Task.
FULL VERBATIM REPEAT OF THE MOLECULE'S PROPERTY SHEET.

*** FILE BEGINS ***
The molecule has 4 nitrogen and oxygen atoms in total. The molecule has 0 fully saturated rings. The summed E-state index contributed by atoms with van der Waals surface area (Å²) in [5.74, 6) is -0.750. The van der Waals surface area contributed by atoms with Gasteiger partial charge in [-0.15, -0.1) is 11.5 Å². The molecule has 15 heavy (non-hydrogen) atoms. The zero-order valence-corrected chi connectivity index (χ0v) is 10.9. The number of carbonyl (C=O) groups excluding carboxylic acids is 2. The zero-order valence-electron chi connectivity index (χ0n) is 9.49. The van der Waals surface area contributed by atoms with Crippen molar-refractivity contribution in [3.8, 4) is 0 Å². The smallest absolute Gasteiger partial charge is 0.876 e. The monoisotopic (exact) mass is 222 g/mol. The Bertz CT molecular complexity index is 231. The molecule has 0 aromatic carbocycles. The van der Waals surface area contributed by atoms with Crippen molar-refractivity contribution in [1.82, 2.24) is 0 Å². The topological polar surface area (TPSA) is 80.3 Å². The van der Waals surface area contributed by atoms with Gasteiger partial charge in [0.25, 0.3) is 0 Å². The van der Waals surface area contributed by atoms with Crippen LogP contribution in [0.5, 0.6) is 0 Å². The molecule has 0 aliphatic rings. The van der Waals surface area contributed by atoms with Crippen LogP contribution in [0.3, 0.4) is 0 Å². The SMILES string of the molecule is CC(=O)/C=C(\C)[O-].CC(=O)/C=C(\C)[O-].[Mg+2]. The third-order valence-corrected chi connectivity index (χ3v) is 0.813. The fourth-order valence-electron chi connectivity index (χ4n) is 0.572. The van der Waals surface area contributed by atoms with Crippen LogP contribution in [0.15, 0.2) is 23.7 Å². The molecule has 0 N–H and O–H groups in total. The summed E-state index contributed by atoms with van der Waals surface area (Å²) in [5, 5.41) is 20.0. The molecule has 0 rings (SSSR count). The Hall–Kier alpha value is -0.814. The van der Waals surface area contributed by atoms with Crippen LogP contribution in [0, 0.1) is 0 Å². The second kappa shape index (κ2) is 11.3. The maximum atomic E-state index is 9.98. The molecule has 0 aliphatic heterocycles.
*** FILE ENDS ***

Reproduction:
The molecule has 4 nitrogen and oxygen atoms in total. The molecule has 0 fully saturated rings. The summed E-state index contributed by atoms with van der Waals surface area (Å²) in [5.74, 6) is -0.750. The van der Waals surface area contributed by atoms with Gasteiger partial charge in [-0.15, -0.1) is 11.5 Å². The molecule has 15 heavy (non-hydrogen) atoms. The zero-order valence-corrected chi connectivity index (χ0v) is 10.9. The number of carbonyl (C=O) groups excluding carboxylic acids is 2. The zero-order valence-electron chi connectivity index (χ0n) is 9.49. The van der Waals surface area contributed by atoms with Crippen molar-refractivity contribution in [3.8, 4) is 0 Å². The smallest absolute Gasteiger partial charge is 0.876 e. The monoisotopic (exact) mass is 222 g/mol. The Bertz CT molecular complexity index is 231. The molecule has 0 aromatic carbocycles. The van der Waals surface area contributed by atoms with Crippen molar-refractivity contribution in [1.82, 2.24) is 0 Å². The topological polar surface area (TPSA) is 80.3 Å². The van der Waals surface area contributed by atoms with Gasteiger partial charge in [0.25, 0.3) is 0 Å². The van der Waals surface area contributed by atoms with Crippen LogP contribution in [0.5, 0.6) is 0 Å². The molecule has 0 aliphatic rings. The van der Waals surface area contributed by atoms with Crippen LogP contribution in [0.3, 0.4) is 0 Å². The SMILES string of the molecule is CC(=O)/C=C(\C)[O-].CC(=O)/C=C(\C)[O-].[Mg+2]. The third-order valence-corrected chi connectivity index (χ3v) is 0.813. The fourth-order valence-electron chi connectivity index (χ4n) is 0.572. The van der Waals surface area contributed by atoms with Crippen LogP contribution in [0.15, 0.2) is 23.7 Å². The molecule has 0 N–H and O–H groups in total. The summed E-state index contributed by atoms with van der Waals surface area (Å²) in [5, 5.41) is 20.0. The molecule has 0 rings (SSSR count). The Hall–Kier alpha value is -0.814. The van der Waals surface area contributed by atoms with Crippen LogP contribution in [0, 0.1) is 0 Å². The second kappa shape index (κ2) is 11.3. The maximum atomic E-state index is 9.98. The molecule has 0 aliphatic heterocycles.